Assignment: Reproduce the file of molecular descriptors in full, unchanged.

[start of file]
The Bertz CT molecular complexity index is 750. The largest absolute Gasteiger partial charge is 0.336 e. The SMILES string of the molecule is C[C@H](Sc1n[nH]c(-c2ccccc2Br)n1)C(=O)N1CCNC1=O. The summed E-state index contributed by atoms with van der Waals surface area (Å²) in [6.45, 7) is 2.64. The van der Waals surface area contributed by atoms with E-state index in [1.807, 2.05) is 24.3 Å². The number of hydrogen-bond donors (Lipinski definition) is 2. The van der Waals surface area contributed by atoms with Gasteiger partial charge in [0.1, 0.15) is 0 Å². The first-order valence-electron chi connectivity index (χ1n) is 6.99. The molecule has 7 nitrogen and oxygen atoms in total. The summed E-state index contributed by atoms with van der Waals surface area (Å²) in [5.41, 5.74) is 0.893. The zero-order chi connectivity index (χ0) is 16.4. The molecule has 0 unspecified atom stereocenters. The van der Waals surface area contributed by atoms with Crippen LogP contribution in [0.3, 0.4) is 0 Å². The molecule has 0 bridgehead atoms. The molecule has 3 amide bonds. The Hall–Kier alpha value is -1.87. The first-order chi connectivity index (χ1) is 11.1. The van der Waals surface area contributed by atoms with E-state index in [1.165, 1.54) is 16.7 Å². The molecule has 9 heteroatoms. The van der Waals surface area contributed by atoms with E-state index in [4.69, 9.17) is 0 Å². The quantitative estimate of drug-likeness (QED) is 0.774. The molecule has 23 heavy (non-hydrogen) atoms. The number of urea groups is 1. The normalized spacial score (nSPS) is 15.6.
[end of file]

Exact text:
The Bertz CT molecular complexity index is 750. The largest absolute Gasteiger partial charge is 0.336 e. The SMILES string of the molecule is C[C@H](Sc1n[nH]c(-c2ccccc2Br)n1)C(=O)N1CCNC1=O. The summed E-state index contributed by atoms with van der Waals surface area (Å²) in [6.45, 7) is 2.64. The van der Waals surface area contributed by atoms with E-state index in [1.807, 2.05) is 24.3 Å². The number of hydrogen-bond donors (Lipinski definition) is 2. The van der Waals surface area contributed by atoms with Gasteiger partial charge in [0.1, 0.15) is 0 Å². The first-order valence-electron chi connectivity index (χ1n) is 6.99. The molecule has 7 nitrogen and oxygen atoms in total. The summed E-state index contributed by atoms with van der Waals surface area (Å²) in [5.41, 5.74) is 0.893. The zero-order chi connectivity index (χ0) is 16.4. The molecule has 0 unspecified atom stereocenters. The van der Waals surface area contributed by atoms with Crippen LogP contribution in [0.3, 0.4) is 0 Å². The molecule has 0 bridgehead atoms. The molecule has 3 amide bonds. The Hall–Kier alpha value is -1.87. The first-order chi connectivity index (χ1) is 11.1. The van der Waals surface area contributed by atoms with E-state index in [1.165, 1.54) is 16.7 Å². The molecule has 9 heteroatoms. The van der Waals surface area contributed by atoms with E-state index in [4.69, 9.17) is 0 Å². The quantitative estimate of drug-likeness (QED) is 0.774. The molecule has 23 heavy (non-hydrogen) atoms. The number of urea groups is 1. The normalized spacial score (nSPS) is 15.6.